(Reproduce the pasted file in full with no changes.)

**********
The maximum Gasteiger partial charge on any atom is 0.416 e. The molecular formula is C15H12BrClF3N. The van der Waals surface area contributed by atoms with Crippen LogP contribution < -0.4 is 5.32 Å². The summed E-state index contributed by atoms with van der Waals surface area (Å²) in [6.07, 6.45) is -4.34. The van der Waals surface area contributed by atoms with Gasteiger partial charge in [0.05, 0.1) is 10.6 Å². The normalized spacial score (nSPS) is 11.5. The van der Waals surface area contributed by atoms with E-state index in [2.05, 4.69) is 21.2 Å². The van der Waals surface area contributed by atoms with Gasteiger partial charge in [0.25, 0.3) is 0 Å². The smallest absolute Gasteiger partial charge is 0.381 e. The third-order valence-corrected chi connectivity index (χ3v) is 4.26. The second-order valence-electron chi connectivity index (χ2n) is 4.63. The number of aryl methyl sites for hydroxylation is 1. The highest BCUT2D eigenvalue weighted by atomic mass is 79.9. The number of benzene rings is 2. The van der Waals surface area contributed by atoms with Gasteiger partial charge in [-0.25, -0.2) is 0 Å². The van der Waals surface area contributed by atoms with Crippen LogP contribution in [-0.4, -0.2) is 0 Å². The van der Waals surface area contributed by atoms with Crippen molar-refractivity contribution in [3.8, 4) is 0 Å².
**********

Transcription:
The maximum Gasteiger partial charge on any atom is 0.416 e. The molecular formula is C15H12BrClF3N. The van der Waals surface area contributed by atoms with Crippen LogP contribution < -0.4 is 5.32 Å². The summed E-state index contributed by atoms with van der Waals surface area (Å²) in [6.07, 6.45) is -4.34. The van der Waals surface area contributed by atoms with Gasteiger partial charge in [0.05, 0.1) is 10.6 Å². The normalized spacial score (nSPS) is 11.5. The van der Waals surface area contributed by atoms with E-state index in [2.05, 4.69) is 21.2 Å². The van der Waals surface area contributed by atoms with Gasteiger partial charge in [0.25, 0.3) is 0 Å². The smallest absolute Gasteiger partial charge is 0.381 e. The third-order valence-corrected chi connectivity index (χ3v) is 4.26. The second-order valence-electron chi connectivity index (χ2n) is 4.63. The number of aryl methyl sites for hydroxylation is 1. The highest BCUT2D eigenvalue weighted by atomic mass is 79.9. The number of benzene rings is 2. The van der Waals surface area contributed by atoms with Gasteiger partial charge in [-0.25, -0.2) is 0 Å². The van der Waals surface area contributed by atoms with Crippen LogP contribution in [-0.4, -0.2) is 0 Å². The van der Waals surface area contributed by atoms with Crippen molar-refractivity contribution in [3.8, 4) is 0 Å².